You're not obliged to tip your server – but should you, asks Vicki Notaro
It's a cold winter's night and you can't be bothered cooking after a long day at work. Billboard advertising on the commute home has been urging you to order takeaway online.
You don't even need any cash handy, as it can all be paid for by card.
So far, so easy, but when the driver arrives with your dinner, you're seized with indecision – do you tip him or not? If you paid a delivery charge does he benefit? Does this guy depend on tips or are his wages reflective of the job? If you have a spare euro or two in your pocket, you might awkwardly hand it to him as you juggle your Chinese and prawn crackers.
But if not, should you be worried? In future, will he wait until your dinner's cold to drop it off? Will your name end up on a dreaded blacklist of cheapskates in the area? Tipping may be technically at your discretion, but what are the ramifications should you decide to eschew it?
Andrew Hogg owns two Domino's franchises that offer free pizza delivery in North Dublin, and is a former delivery driver himself.
He assures me that mythical lists of bad tippers don't exist on the takeaway circuit, and that drivers don't expect a tip but of course one is always welcome.
"Delivery drivers for Domino's are not employed by the company.
They're independent contractors, and while they do receive tips, they're not dependent on them.
"They're paid a good rate per delivery, and invoice at the end of the month."
Tipping in the US is a different affair.
"In many ways, tipping in Ireland is a bit more about 'playing it by ear' rather than about tried and tested rules of tipping that you find in the US," explains consumer expert and columnist Tina Leonard.
I'm personally inconsistent – sometimes I'll tip a tenner for a hair cut, while other times I'll give the taxi driver the exact amount.
I've taken to using the Hailo app for my cabs around Dublin lately, which gives you the option to add a tip when paying by card.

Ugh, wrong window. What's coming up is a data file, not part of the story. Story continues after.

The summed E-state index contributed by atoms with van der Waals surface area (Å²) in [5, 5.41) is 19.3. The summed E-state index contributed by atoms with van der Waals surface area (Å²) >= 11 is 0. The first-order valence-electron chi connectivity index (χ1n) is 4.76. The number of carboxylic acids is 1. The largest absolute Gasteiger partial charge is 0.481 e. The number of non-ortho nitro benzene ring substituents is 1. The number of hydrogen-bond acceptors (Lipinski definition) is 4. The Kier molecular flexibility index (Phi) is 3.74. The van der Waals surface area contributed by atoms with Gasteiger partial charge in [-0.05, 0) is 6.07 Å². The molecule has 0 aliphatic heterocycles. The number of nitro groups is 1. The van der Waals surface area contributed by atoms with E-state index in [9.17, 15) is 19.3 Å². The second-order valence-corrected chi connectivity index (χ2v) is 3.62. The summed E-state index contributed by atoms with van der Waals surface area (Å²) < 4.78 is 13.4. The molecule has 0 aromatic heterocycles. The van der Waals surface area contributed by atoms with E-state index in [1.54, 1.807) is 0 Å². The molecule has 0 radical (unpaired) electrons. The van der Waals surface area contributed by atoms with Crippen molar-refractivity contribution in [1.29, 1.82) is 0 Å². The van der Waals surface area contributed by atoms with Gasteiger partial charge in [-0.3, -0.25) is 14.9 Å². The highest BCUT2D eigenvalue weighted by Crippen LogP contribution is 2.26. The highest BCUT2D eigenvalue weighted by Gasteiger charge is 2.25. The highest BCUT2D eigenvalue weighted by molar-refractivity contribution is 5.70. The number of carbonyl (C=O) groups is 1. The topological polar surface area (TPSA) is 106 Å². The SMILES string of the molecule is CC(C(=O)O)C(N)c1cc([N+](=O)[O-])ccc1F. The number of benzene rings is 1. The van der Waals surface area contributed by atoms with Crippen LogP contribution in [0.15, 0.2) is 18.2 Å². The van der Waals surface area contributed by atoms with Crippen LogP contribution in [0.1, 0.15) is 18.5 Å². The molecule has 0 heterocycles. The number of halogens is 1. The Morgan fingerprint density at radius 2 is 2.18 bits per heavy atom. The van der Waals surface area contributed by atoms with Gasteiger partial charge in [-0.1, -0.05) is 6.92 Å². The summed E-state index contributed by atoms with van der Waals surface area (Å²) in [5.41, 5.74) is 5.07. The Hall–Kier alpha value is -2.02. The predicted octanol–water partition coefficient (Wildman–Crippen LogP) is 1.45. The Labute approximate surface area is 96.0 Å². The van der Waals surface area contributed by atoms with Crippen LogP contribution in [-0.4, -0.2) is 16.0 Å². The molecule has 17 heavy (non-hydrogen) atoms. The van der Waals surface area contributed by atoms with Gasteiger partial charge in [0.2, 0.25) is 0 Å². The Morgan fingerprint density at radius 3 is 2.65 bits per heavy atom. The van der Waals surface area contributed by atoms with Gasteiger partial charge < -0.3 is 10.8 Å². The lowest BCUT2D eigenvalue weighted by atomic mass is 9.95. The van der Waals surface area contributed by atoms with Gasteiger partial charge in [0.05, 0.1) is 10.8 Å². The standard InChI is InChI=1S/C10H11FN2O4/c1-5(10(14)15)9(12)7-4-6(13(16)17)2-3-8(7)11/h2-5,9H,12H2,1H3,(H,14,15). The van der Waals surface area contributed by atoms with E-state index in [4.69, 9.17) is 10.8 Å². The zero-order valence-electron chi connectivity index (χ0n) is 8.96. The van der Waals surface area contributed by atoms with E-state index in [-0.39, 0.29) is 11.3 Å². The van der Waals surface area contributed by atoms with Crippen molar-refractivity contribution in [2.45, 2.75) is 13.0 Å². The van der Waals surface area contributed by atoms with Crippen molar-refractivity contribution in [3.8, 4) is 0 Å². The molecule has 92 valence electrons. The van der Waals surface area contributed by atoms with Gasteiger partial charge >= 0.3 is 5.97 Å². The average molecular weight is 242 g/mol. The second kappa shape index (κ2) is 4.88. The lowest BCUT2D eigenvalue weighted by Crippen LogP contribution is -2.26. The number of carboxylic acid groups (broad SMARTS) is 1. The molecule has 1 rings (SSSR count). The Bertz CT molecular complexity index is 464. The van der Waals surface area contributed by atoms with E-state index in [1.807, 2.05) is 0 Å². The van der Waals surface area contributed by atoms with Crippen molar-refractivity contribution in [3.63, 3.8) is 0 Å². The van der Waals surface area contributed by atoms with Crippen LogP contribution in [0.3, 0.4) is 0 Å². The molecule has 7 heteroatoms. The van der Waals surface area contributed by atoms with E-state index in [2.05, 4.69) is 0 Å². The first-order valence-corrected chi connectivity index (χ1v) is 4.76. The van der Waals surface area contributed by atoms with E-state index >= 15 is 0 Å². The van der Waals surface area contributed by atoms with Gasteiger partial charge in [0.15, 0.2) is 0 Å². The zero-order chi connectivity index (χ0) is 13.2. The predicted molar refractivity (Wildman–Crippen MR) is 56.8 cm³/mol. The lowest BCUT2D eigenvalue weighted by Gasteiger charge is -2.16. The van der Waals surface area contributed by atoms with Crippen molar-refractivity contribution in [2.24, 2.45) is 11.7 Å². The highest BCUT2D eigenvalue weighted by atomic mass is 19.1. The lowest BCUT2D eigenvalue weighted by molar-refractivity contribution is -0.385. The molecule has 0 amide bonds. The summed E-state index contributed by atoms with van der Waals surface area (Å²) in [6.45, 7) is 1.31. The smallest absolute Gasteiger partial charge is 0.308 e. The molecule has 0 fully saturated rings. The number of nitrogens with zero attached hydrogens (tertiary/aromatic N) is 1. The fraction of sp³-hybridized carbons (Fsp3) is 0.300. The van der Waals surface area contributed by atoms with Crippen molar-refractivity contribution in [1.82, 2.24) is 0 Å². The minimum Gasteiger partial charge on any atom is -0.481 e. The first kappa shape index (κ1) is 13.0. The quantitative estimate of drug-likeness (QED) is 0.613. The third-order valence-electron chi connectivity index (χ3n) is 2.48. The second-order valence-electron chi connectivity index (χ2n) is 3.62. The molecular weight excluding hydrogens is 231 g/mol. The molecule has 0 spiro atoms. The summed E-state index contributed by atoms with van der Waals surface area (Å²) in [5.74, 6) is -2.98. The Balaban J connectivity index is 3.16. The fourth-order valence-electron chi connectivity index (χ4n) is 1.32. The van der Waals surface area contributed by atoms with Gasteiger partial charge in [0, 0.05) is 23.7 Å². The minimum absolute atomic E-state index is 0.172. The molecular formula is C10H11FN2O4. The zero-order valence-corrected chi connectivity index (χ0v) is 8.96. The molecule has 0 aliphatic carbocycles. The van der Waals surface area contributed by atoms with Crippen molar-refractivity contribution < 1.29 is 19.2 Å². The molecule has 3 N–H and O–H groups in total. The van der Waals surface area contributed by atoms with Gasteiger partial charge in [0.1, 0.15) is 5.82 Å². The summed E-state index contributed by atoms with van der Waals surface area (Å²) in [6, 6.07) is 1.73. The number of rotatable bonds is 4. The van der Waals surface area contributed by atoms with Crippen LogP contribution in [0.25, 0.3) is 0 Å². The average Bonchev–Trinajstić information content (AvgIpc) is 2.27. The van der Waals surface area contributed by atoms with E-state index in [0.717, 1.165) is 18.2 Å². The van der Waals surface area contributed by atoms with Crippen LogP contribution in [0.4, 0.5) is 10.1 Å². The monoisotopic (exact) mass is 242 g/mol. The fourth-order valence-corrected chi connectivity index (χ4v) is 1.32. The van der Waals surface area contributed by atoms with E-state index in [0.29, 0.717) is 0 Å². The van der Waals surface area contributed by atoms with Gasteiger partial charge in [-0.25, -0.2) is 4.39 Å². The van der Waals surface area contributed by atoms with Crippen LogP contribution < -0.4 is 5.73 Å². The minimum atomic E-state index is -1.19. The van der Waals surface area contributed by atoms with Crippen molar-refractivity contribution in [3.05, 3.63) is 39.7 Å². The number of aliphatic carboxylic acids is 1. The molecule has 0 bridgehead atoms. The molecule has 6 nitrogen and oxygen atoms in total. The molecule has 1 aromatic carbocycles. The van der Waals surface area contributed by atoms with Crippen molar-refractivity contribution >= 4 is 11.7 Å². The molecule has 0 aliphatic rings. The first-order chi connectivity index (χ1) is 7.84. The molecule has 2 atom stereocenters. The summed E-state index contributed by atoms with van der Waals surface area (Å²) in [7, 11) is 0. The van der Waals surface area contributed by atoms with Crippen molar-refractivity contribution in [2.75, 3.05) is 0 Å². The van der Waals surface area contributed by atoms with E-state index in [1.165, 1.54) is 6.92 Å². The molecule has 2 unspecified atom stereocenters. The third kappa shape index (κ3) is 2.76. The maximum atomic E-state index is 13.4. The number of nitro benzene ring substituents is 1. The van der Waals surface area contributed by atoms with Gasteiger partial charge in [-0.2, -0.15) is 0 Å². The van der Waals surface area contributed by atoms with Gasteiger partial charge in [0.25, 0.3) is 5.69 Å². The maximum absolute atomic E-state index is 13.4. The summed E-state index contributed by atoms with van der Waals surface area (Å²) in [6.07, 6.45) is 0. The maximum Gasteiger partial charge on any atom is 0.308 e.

It's handy as you don't have to fish for change, and you can set your own amount.
Interestingly though, the little smiley graphic gets even happier the bigger the percentage you give.
In America, tipping is not just customary but necessary.
I've been chased down a New York street for only leaving a 13pc tip instead of 15pc by the waiter.
Mortifying for all involved as you can imagine, it instilled an over-tipping-in-restaurants compulsion in me on both sides of the Atlantic.
It also struck me how poorly he must be paid in order to make a scene over a few measly cent – it's widely known that many American workers rely on tips.
As far as we know, that's not the case in Ireland, with serving staff in restaurants making enough money not to have to depend on the kindness of strangers – right?
Dining establishments are a place you might normally expect to tip, and Dublin restaurateur Anthony Remedy agrees that this is the norm – he says that customers at his city centre establishment Bite almost always tip the staff.
"It would be really rare if a customer didn't leave some sort of tip. It's definitely a part of the staff's income," he says.
Gretta Roe (22) works as a "runner" in Bite, meaning she drops meals and drinks off at tables.
"Tips account for a minor part of my income, but there would be a huge difference if they were eliminated," she admits.
Remedy's partner, Brian Spollen, thinks a tip is reflective of more than the waiter's demeanour.
"Something I learned when I got into the restaurant business is that you're not just tipping your waiter – you're tipping for the entire service, the experience – you're basically tipping the restaurant," he says.
Money earned from tips goes to everyone from the runners, the polishers and the waiters to the kitchen staff, but management stay out of the entire process, allowing staff to divvy as they see fit.
"Tips should be a gratuity for good service," emphasises Tina. "Of course they will supplement a wage, but they shouldn't be an integral part of it.
"A mistake some people make is to give a tip whatever the level of service, perhaps so they won't look mean in front of their friends" says Tina.
'I'm a firm believer that if the service was dreadful you shouldn't tip, or at least reduce your tip accordingly. If you don't, how can the server, and the business, know that they need to improve?"
Another ambiguity is the service charge often added automatically on to a bill.
"This should be clearly stated on the menu, so you agree to it when you agree to buy your meal.
"However, you might see instead 'service not included', which is an invitation for you to tip. I think this is far better as it can be based on the quality of service."
Food aside, there's confusion about other service industries.
While I'd tip a hairdresser I think did a good job, it would feel ever-so-slightly creepy to slip a masseuse a fiver.
There is the worry that declining to tip might come across as unhappiness with the service, but fear alone shouldn't be a reason to part with even more of your cash.
"I don't think you should ever feel obliged to tip," Tina states.
"Whatever service you are getting, you are paying for it anyway in the price.
Tipping is always your call."
It seems the simplest thing is to go through life prepared, with a pouch of €2 coins to distribute as you see fit.
Or of course, you could decide you don't give a damn what people think and refuse to feel awkward.
The choice is yours.